Intellectual work. This is still the very core of the New Right. Many blogs, magazines and books provide the intellectual groundwork. Ideas and articles are discussed in many networking events, from summer universities to conferences. Magazines like Sezession, Blaue Narzisse or Compact are full service providers: they publish daily updates on their blogs, a (bi)monthly magazine and frequently host events.
Street action. In the past 3 ½ years the Identitarians took New Right ideology to the streets. Some journalists and scientists make the mistake of labeling them simply as “neo-Nazi“-rallies. In our opinion this misses the point. The Identitarians do not use neo-Nazi methods, instead they look to leftist and NGO methods. This sets them apart from known right-wing extremist street action. This fact requires a different set of tools for analysis and also for antifascist counter-protests. Apart from the Identitarians the Pegida-rallies are still meeting every Monday in Dresden. One of its main actors is Götz Kubitschek, founder of the magazine Sezession, the publishing house Antaios and think tank Institut für Staatspolitik. With the formation of Ein Prozent by Kubitschek, the lawyer Karl Albrecht Schachtschneider, Hans-Thomas Tillschneider (AfD), Jürgen Elsässer (founder and editor of Compact) and Philip Stein (co-speaker of the right-wing student fraternities) a new organization came into play. Ein Prozent functions as a New Right NGO. They document street action, collect donations and provide public relation work.
Party politics. The AfD opened up new opportunities for the leaders of the New Right. The newspaper Junge Freiheit for example took the stance of fully supporting AfD and declaring the party as the sole future for the New Right. This lead to many debates within the spectrum since others, like Sezession, preferred intellectual work, or later, street action. The status quo is that many within the New Right see the AfD as an opportunity, especially Björn Höcke, the popular leader of AfD in Thuringia. Höcke, Elsässer and Kubitschek maintain a close personal relationship. In Austria the Freedom Party (FPÖ) is very strong and thus an independent New Right spectrum never fully diversified like in Germany. The Austrian Identitarians proved to be one of the most successful Identitarian groups in Europe, holding close ties to the key figures of the New Right as well as the FPÖ and AfD. In counties like Burgenland the youth organization of the FPÖ and the Identitarians are almost identical.
The New Right has gained momentum and formed alliances. Their main goal is still a cultural revolution in favour of the right. In 2011 Kubitschek said that he believed the New Right needs to win an intellectual civil war that is going on in Germany. Four years later the New Right does not limit itself to mere words, but has taken its ideology to the streets. The Identitarians breached into leftist territory by adapting leftist forms of struggle for themselves. Pegida has provided the biggest stage for the main players of the New Right. With the emergence of the AfD the paradox of a New Right party formed. It is a new stage for the main actors of the New Right and time will tell if party logic and “intellectual civil war“ can match. The balancing act of both cultivating their elitist and antidemocratic ideology at the same time as organizing mass protests and trying to win parliamentary elections will be a crucial test in proving whether all three levels of action can be maintained.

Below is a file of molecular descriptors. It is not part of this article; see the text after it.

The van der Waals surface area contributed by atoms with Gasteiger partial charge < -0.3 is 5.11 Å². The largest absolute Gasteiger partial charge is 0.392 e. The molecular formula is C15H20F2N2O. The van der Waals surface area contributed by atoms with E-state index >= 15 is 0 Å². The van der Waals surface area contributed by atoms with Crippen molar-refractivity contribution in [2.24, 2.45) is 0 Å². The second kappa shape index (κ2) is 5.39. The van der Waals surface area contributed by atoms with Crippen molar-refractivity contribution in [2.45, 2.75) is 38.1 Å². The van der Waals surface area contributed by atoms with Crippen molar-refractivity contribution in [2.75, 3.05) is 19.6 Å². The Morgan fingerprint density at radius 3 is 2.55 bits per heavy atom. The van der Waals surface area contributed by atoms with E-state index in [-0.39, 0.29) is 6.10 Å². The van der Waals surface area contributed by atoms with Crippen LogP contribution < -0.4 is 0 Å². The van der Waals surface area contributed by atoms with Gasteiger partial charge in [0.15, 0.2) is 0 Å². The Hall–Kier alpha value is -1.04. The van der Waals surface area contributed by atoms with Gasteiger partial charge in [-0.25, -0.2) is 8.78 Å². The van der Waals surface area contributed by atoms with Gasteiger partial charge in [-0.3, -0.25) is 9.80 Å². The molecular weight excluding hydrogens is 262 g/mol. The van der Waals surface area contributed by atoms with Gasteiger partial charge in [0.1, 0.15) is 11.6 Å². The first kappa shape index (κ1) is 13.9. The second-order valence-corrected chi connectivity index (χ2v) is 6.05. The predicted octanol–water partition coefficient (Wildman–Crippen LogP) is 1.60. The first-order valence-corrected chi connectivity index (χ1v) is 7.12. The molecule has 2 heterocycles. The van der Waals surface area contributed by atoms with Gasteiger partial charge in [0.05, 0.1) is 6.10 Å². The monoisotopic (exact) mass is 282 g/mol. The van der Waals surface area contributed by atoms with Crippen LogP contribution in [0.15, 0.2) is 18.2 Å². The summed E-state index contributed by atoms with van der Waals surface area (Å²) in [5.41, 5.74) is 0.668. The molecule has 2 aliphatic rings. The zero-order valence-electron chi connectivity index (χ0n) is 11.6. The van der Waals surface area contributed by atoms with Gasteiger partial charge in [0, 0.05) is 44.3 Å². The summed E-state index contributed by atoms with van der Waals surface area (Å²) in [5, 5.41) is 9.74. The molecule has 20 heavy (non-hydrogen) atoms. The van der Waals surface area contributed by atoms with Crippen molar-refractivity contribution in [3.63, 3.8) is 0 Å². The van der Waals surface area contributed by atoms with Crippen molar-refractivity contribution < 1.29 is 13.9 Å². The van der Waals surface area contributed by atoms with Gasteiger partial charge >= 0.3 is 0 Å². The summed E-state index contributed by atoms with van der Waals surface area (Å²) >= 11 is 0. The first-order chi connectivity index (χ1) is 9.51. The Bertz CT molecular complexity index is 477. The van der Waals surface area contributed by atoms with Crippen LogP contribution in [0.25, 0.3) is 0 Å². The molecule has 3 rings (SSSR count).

- "Institut für Staatspolitik" (Institute for State Governance) is a New Right think tank; "Sezession" is the monthly magazine of IfS and one of the most important organs of the German New Right; "Ein Prozent für unser Land“ (One percent for our country) is a nationalist NGO. ↩
- Kubitschek coined the term to describe a state of underlying conflicts where societal break lines can be found anywhere. Nonetheless, the conflict is not obvious. Fault lines can be seen by those who are willing to. In contrast to other forms of war, there is no declaration of war. The “pre-civil war“ just becomes more obvious day by day. Kubitschek sees the reason for this conflict in the multicultural character of the German society. The danger is embodied by young male migrants who Kubitschek describes as aggressive and violent. The German “folk“ would have to fight back against ethnic minorities tu sustain their hegemony. C.F: Götz Kubitschek: Vorbürgerkrieg. In: Sezession #20, 2007, p 56. ↩